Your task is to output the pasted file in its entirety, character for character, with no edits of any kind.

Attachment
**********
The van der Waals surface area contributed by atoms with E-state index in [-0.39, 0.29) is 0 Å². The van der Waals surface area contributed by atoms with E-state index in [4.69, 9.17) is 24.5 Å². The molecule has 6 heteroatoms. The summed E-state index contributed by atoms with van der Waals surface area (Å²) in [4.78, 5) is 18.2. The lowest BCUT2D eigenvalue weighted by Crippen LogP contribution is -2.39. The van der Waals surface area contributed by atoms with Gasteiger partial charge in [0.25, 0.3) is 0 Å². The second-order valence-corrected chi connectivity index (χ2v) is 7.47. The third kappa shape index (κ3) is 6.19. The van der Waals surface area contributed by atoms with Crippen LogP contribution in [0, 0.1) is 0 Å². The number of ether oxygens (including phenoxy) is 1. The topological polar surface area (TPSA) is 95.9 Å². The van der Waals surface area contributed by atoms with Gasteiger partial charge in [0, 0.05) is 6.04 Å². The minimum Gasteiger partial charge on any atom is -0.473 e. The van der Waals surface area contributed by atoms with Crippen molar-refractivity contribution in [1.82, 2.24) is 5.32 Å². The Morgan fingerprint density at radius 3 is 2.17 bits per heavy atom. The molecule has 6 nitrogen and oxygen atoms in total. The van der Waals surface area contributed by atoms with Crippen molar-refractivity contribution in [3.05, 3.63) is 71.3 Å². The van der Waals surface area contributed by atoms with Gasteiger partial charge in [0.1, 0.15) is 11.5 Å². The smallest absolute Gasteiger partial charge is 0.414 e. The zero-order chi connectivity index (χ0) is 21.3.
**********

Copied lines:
The van der Waals surface area contributed by atoms with E-state index in [-0.39, 0.29) is 0 Å². The van der Waals surface area contributed by atoms with E-state index in [4.69, 9.17) is 24.5 Å². The molecule has 6 heteroatoms. The summed E-state index contributed by atoms with van der Waals surface area (Å²) in [4.78, 5) is 18.2. The lowest BCUT2D eigenvalue weighted by Crippen LogP contribution is -2.39. The van der Waals surface area contributed by atoms with Gasteiger partial charge in [0.25, 0.3) is 0 Å². The second-order valence-corrected chi connectivity index (χ2v) is 7.47. The third kappa shape index (κ3) is 6.19. The van der Waals surface area contributed by atoms with Crippen LogP contribution in [0, 0.1) is 0 Å². The number of ether oxygens (including phenoxy) is 1. The topological polar surface area (TPSA) is 95.9 Å². The van der Waals surface area contributed by atoms with Gasteiger partial charge in [0, 0.05) is 6.04 Å². The minimum Gasteiger partial charge on any atom is -0.473 e. The van der Waals surface area contributed by atoms with Crippen molar-refractivity contribution in [1.82, 2.24) is 5.32 Å². The Morgan fingerprint density at radius 3 is 2.17 bits per heavy atom. The molecule has 6 nitrogen and oxygen atoms in total. The van der Waals surface area contributed by atoms with Crippen molar-refractivity contribution in [3.05, 3.63) is 71.3 Å². The van der Waals surface area contributed by atoms with Gasteiger partial charge in [0.1, 0.15) is 11.5 Å². The smallest absolute Gasteiger partial charge is 0.414 e. The zero-order chi connectivity index (χ0) is 21.3.